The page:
The School Improvement Plans are as follows, starting with Mt. Carmel:
· Special Ed continuation growth in mathematics
· Continuous growth in Information Techs
· Accel learning to close gaps

For Laurel:
· Growth in Attendance rate
· Increase NWEA by 5 points.

The motion was approved.

Also approved motions involved the 2022-23 route extension for bus 54 (only if needed), and the high school synthetic turf project (hiring of Fanning & Howey).

Following was FC Commissioner Tom Linkel. Regarding the property on 1020 Franklin Avenue, owned by the school corporation. This property cannot be leased out according to Orozco but transferred or bought out. As of right now, the property would be bought as is and the board holds no responsibility for repairs or renovations. Dispatch would be moved from the security center for public safety. Other locations were discussed, but each posed high financial obligations. The board agreed on the conditions of acquiring a written notice from Curtis Ward. In return, the Brookville Town Council would have a new place for meetings.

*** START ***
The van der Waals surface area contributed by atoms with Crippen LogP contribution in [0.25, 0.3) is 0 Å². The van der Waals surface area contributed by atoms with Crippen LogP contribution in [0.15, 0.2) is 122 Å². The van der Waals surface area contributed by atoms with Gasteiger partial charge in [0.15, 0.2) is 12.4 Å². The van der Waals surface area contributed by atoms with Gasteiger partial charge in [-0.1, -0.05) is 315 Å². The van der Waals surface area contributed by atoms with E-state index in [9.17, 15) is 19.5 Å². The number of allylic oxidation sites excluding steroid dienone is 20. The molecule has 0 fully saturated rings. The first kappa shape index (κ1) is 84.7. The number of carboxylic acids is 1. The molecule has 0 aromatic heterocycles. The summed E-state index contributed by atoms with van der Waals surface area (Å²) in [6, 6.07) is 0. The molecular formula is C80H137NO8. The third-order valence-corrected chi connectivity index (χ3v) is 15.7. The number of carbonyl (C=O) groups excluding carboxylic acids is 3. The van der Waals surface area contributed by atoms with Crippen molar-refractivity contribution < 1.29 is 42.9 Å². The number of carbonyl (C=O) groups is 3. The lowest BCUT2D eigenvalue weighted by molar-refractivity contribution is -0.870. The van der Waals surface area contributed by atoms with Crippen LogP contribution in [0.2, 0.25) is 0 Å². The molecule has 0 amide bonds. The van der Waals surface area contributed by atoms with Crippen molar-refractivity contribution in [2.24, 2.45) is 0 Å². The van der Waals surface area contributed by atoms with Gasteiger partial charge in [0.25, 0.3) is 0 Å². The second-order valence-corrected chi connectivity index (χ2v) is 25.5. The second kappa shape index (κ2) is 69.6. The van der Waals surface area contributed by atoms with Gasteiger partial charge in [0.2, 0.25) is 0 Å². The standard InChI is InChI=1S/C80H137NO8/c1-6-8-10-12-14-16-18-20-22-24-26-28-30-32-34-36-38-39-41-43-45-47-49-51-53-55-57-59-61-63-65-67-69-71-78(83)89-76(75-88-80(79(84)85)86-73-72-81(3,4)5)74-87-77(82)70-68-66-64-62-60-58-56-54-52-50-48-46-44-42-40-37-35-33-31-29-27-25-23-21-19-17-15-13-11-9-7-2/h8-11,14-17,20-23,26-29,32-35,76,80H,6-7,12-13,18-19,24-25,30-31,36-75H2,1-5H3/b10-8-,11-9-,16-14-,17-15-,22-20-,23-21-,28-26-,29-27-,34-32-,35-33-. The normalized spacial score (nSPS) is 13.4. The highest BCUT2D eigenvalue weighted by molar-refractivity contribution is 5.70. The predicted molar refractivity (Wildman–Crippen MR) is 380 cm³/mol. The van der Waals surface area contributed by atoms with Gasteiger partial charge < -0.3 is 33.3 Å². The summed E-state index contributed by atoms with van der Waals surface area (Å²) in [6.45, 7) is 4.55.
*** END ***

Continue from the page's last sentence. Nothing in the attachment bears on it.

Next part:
Finally, John Palmer stood up and represented the Franklin County Redevelopment Commission involving housing up on Reservoir Hill. Sewers would need to be added, but the goal is to add between 96-200 houses. These are based on bonds on an average payback between 10-25 years.

The school board will meet again in October to follow up on any discussions and updates.